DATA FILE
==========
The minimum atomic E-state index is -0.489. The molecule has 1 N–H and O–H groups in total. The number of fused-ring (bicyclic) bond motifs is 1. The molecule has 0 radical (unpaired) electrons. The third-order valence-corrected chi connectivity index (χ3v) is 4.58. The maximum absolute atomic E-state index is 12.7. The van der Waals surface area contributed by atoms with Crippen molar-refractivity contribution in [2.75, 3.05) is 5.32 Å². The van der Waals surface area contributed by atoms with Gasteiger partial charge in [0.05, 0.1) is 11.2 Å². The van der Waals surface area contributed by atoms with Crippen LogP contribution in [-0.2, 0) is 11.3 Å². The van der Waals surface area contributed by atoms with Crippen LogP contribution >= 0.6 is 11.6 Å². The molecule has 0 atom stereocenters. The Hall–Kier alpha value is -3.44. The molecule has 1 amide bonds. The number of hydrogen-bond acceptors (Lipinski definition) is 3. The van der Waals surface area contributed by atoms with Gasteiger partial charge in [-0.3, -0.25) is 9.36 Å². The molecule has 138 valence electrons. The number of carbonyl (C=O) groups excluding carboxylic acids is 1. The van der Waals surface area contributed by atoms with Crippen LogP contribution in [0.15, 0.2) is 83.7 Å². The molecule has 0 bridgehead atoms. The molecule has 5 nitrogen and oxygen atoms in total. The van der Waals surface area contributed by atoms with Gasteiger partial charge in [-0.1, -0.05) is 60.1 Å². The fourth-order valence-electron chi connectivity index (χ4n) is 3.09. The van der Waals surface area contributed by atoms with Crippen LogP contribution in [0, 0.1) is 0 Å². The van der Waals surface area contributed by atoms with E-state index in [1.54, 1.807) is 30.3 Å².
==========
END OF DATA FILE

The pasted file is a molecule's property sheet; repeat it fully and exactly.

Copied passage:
The minimum atomic E-state index is -0.489. The molecule has 1 N–H and O–H groups in total. The number of fused-ring (bicyclic) bond motifs is 1. The molecule has 0 radical (unpaired) electrons. The third-order valence-corrected chi connectivity index (χ3v) is 4.58. The maximum absolute atomic E-state index is 12.7. The van der Waals surface area contributed by atoms with Crippen molar-refractivity contribution in [2.75, 3.05) is 5.32 Å². The van der Waals surface area contributed by atoms with Gasteiger partial charge in [0.05, 0.1) is 11.2 Å². The van der Waals surface area contributed by atoms with Crippen LogP contribution in [-0.2, 0) is 11.3 Å². The van der Waals surface area contributed by atoms with Crippen LogP contribution >= 0.6 is 11.6 Å². The molecule has 0 atom stereocenters. The Hall–Kier alpha value is -3.44. The molecule has 1 amide bonds. The number of hydrogen-bond acceptors (Lipinski definition) is 3. The van der Waals surface area contributed by atoms with Gasteiger partial charge in [-0.3, -0.25) is 9.36 Å². The molecule has 138 valence electrons. The number of carbonyl (C=O) groups excluding carboxylic acids is 1. The van der Waals surface area contributed by atoms with Crippen LogP contribution in [0.15, 0.2) is 83.7 Å². The molecule has 0 bridgehead atoms. The molecule has 5 nitrogen and oxygen atoms in total. The van der Waals surface area contributed by atoms with Gasteiger partial charge in [-0.1, -0.05) is 60.1 Å². The fourth-order valence-electron chi connectivity index (χ4n) is 3.09. The van der Waals surface area contributed by atoms with Crippen LogP contribution in [0, 0.1) is 0 Å². The van der Waals surface area contributed by atoms with E-state index in [1.54, 1.807) is 30.3 Å².